trivial minor illnesses that one might reasonably expect people to be able to manage without seeing a doctor at all.
The pattern of those attending A&E is not dissimilar. Some are genuine ‘accidents’ or ‘emergencies’, but many should either have gone to OOH, or waited until their GP was available, or simply looked after themselves. Instead, up and down the country, they attended A&E in their thousands.
And GPs have also been inundated with patients before and after the holiday season with minor, self-limiting conditions. ‘It’s a virus,’ GPs explain, ‘they’re very common at this time of year. And no, antibiotics will not make any difference.’ Colleagues have reported patients attending urgently because they felt too tired the previous evening to go out with their friends, even though they now feel fine, or because they get diarrhoea whenever they go out for a very spicy curry, or because they have had a sore throat for twelve hours.
No wonder the entire system is overloaded to the point of almost collapsing.
Nor is this a new phenomenon. This Christmas might have been particularly bad, but most doctors would agree that this trend has been developing for many years. The public has become increasingly unable to cope with minor illnesses, and expects to be seen immediately – after all, you can’t be too careful, can you?
Who is to blame?
There are probably many reasons for this change in behaviour. Some commentators have blamed the breakdown of traditional families, with older generations no longer available to give advice to younger family members. Whilst this has probably played a part, it is too simplistic to blame the entire change on this. There are other mechanisms at work.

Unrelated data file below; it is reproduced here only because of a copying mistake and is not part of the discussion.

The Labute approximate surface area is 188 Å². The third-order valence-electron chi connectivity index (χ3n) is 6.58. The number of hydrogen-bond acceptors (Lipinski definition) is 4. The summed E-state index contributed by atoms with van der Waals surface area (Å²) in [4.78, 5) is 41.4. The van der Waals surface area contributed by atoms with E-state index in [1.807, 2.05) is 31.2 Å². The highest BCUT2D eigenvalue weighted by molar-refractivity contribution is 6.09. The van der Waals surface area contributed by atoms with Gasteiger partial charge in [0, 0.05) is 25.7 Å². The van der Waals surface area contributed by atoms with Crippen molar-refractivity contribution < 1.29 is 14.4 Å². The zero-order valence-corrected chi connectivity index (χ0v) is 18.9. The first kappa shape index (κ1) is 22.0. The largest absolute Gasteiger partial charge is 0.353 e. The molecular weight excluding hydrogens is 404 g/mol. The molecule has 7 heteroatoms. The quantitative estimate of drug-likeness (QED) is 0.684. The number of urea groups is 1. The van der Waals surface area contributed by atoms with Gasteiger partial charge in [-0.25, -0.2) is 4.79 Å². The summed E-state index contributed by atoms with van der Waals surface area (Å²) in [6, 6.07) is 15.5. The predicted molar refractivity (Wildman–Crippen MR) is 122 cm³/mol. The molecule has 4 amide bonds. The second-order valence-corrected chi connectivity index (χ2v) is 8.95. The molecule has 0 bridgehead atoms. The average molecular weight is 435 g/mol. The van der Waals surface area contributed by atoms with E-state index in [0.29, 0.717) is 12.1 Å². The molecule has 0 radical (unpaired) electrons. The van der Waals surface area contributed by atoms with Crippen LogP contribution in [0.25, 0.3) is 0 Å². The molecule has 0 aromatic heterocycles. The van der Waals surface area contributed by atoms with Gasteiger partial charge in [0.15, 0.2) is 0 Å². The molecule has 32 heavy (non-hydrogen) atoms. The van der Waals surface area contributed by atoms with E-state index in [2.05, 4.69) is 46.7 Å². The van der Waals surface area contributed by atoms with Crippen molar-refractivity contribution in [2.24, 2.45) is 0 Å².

Disempowerment by media and politicians
Firstly, there has been a steady process – deliberate or accidental – of disempowering people. Constant scare stories in the media result in people feeling that they need advice or treatment now, rather than waiting to see if their symptoms sort themselves out. There is also growing intolerance of illness – I’m too busy to be ill, or I’m going on holiday next week, and I need to be better, and there must be something that can be done. Attempts by doctors to explain that the vast majority of viruses remain untreatable are met with scepticism or downright disbelief. And politicians of all parties have encouraged people to treat access to healthcare like any consumer activity, valuing convenience as they might value late opening by their favourite shops, in a system with funding at a level barely enough to cater for people’s ‘needs’ and nowhere near enough to deal with all their ‘wants’.